Edit: udev rule:
cat /etc/udev/rules.d/61-pluggedin.rules


I also had it set up to set thresholds and run memory and CPU at higher clocks when plugged in for performance, and limited max CPU speed on unplug for better battery.

Other notes: I felt pretty confident about being safe about overloading certain things and decided to test it on my laptop. I intentionally set the current limit to the max of 3.25A while plugged into my laptop with a max output of about 1A, and it went up to about 1.2A, caused the USB voltage to sag to around 4.4V then after a minute or two, it tripped the overload on the laptop causing it to shut off the port. After it reset, everything worked fine again.

Happy hacking!


Original i2cget value is at 0x5e (4.16906V). Exact upper voltage value change should be visible with upower -d (I’d guess).

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Not sure I quite fully understand you. 0x5e is indeed the default value, corresponding to a threshold of 4.208V. The 4.16906 is likely what the cell voltage actually settles to after it stops charging. The values in upower currently only seem to show the current voltage, not any set thresholds.

Now that I think about it, I suppose it shouldn’t be too difficult to patch the kernel to add sysfs files for these settings that could more safely and easily set these values and read them back for use in upower or similar (if it even has any kind of support for reading charge thresholds). Maybe I’ll have a go at that at some point… certainly not today though.


Yes, your observation is indeed correct and inserted BPP-L503 battery voltage should never be set above 4.208V. And, IMHO, your calculations should be based on battery cell voltage of 3.7V and not based on some other LiHV 1S battery voltage value:

@twiggy, thanks for this thread!

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OK, now I understand, and agree. The cell in my device is rated for 3.8V nominal with a max voltage of 4.35V, but I don’t recommend actually doing that as it maybe out-of-spec for the components as designed by Purism.

Also, the 3840mV is a fixed value from the chip datasheet, not based on cell chemistry.

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Starting with kernel 6.2, you’re able to do all that without having to dangerously fiddle with i2c registers:

echo 500000 | sudo tee /sys/class/power_supply/bq25890-charger/constant_charge_current
echo 4000000 | sudo tee /sys/class/power_supply/bq25890-charger/constant_charge_voltage

The above will limit charging current to about 500mA and set the cutoff voltage to 4.0V. This way you don’t have to worry about setting too high values, as the kernel will automatically clamp it to the maximum specified in the device tree.

Input current limit (which is a different thing than charging current!) can be changed in the same way on older kernels already.


Oh, that is a much better option, and exactly what I was thinking of when I mentioned patching the kernel to add sysfs files. Glad to see I won’t have to do it myself!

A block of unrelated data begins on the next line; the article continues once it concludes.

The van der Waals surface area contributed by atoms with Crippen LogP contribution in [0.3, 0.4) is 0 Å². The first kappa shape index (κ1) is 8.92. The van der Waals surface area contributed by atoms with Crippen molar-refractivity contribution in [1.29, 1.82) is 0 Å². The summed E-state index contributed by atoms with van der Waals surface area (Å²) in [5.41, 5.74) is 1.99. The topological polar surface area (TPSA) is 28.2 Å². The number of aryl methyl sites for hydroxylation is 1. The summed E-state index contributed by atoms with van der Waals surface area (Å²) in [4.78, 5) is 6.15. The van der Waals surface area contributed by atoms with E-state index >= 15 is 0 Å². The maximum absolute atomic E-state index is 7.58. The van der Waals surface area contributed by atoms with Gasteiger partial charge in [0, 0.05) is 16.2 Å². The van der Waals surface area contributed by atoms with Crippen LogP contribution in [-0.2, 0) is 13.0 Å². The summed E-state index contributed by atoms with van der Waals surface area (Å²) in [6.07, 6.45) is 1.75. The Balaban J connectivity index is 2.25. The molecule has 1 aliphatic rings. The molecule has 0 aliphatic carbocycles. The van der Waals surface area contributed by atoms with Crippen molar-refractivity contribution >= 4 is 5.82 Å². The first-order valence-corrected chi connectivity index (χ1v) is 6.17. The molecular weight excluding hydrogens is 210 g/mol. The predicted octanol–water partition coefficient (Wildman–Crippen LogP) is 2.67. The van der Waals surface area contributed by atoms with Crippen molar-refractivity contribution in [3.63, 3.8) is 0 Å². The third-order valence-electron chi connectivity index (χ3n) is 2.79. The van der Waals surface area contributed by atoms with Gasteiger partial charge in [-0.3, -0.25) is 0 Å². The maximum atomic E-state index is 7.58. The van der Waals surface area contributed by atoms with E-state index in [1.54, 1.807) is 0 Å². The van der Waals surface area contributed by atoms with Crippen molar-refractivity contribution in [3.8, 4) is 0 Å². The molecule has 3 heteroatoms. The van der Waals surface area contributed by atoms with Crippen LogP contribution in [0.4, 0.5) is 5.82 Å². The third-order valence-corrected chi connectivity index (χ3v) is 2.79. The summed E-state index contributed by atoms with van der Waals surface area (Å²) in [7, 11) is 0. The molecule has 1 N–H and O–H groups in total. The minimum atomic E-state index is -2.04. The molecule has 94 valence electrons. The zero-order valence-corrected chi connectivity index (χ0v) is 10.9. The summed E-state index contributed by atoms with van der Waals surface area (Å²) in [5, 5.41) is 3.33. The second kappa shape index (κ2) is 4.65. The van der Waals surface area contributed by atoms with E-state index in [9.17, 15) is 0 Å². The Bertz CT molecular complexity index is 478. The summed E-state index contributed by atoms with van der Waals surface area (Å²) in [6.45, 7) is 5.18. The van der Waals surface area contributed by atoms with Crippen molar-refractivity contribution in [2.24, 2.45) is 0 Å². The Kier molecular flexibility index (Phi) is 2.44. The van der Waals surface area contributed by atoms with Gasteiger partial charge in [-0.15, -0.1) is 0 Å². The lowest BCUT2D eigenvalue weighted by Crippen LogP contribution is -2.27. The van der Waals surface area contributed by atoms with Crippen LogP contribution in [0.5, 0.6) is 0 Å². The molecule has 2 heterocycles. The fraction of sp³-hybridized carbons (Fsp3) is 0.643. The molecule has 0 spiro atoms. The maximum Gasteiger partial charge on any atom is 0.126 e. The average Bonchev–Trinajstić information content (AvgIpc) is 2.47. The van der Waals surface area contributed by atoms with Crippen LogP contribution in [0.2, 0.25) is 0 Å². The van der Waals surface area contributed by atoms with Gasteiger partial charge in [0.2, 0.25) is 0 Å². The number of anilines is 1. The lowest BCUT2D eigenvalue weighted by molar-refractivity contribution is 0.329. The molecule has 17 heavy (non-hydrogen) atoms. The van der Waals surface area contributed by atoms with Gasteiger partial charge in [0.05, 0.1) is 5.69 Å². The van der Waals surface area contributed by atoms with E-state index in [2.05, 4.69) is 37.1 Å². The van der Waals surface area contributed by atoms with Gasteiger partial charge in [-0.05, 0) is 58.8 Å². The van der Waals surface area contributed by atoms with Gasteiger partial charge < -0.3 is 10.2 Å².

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thx @dos, is kernel 6.2 out? if not, when do you think it will be released?

The kernel has release candidate status. will probably last until mid february. Until it is here in the repository probably a few more days.

The RC kernel is already in the repos, but not installed by default for obvious reasons. Once it’s released as stable upstream, it’s going to be pushed out as a regular update.

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I assume this no longer works?

I need to reduce the charge current to prevent my Librem 5 from overheating and blinking red when charging.

Try changing the part of the commands that read “/sys/class/power_supply/bq25890-charger/” to “/sys/class/power_supply/bq25890-charger-0/” (added ‘-0’ to the end, before the last slash). Not sure why it would change, but that’s the path that exists and works on mine. If that doesn’t work, check what does exist in that path:
ls /sys/class/power_supply/

That said, in my experience charging doesn’t seem to produce significant heat (at least for me). I have charged mine at ~1.5 Amps and it was barely warm to the touch, and temperature sensor reported low 30s °C.

You might also try watching the CPU load while it’s charging and make sure some process isn’t working the CPU hard in the background. I think some chargers can trigger a bug that causes it to spam messages in the kernel log, which will make the CPU heat up.

I think I’ll eventually write up another long technical post about power saving techniques I use, but one simple test you can try is to force the CPU to run at a lower speed (I run mine like this nearly all the time) and see if that keeps the temperature under control:
(as root)
echo 1000000 > /sys/devices/system/cpu/cpufreq/policy0/scaling_max_freq

(or with sudo)
echo 1000000 | sudo tee /sys/devices/system/cpu/cpufreq/policy0/scaling_max_freq

Note: this will reduce performance, but in my experience, it’s not too bad. Should also save a little power when running on battery.

To undo, change 1000000 to 1500000, or just reboot.


Can you post that in my workaround meta thread?

I was starting to worry I had a hardware issue because thats exactly what happens, some chargers overheat it, but the two I use at my home don’t. Perhaps in the workarond thread you could also share what chargers seem to work for you and ill do the same? Thanks!

It is better to follow @amarok’s suggestion.